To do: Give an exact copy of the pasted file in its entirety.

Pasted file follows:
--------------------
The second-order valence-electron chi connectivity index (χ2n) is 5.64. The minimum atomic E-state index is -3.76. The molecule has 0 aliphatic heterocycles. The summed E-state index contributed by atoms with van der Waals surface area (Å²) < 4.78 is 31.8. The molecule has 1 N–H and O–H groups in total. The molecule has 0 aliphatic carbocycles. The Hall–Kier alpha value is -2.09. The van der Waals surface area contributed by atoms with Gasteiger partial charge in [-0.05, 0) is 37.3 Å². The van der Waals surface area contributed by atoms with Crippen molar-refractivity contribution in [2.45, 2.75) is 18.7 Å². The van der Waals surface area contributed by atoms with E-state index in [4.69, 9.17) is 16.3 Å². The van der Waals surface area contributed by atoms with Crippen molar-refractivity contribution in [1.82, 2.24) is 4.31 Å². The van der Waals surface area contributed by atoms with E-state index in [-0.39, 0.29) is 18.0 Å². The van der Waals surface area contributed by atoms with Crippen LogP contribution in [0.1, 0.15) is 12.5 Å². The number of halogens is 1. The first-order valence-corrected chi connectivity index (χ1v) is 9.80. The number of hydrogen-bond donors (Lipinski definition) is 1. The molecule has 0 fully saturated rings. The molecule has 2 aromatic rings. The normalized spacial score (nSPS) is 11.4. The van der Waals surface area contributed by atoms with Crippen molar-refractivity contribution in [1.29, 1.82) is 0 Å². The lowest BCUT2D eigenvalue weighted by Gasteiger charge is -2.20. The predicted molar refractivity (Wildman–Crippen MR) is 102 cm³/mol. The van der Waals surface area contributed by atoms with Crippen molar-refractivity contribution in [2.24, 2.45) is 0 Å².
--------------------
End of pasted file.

The second-order valence-electron chi connectivity index (χ2n) is 5.64. The minimum atomic E-state index is -3.76. The molecule has 0 aliphatic heterocycles. The summed E-state index contributed by atoms with van der Waals surface area (Å²) < 4.78 is 31.8. The molecule has 1 N–H and O–H groups in total. The molecule has 0 aliphatic carbocycles. The Hall–Kier alpha value is -2.09. The van der Waals surface area contributed by atoms with Gasteiger partial charge in [-0.05, 0) is 37.3 Å². The van der Waals surface area contributed by atoms with Crippen molar-refractivity contribution in [2.45, 2.75) is 18.7 Å². The van der Waals surface area contributed by atoms with E-state index in [4.69, 9.17) is 16.3 Å². The van der Waals surface area contributed by atoms with Crippen molar-refractivity contribution in [1.82, 2.24) is 4.31 Å². The van der Waals surface area contributed by atoms with E-state index in [-0.39, 0.29) is 18.0 Å². The van der Waals surface area contributed by atoms with Crippen LogP contribution in [0.1, 0.15) is 12.5 Å². The number of halogens is 1. The first-order valence-corrected chi connectivity index (χ1v) is 9.80. The number of hydrogen-bond donors (Lipinski definition) is 1. The molecule has 0 fully saturated rings. The molecule has 2 aromatic rings. The normalized spacial score (nSPS) is 11.4. The van der Waals surface area contributed by atoms with Crippen molar-refractivity contribution in [1.29, 1.82) is 0 Å². The lowest BCUT2D eigenvalue weighted by Gasteiger charge is -2.20. The predicted molar refractivity (Wildman–Crippen MR) is 102 cm³/mol. The van der Waals surface area contributed by atoms with Crippen molar-refractivity contribution in [2.24, 2.45) is 0 Å².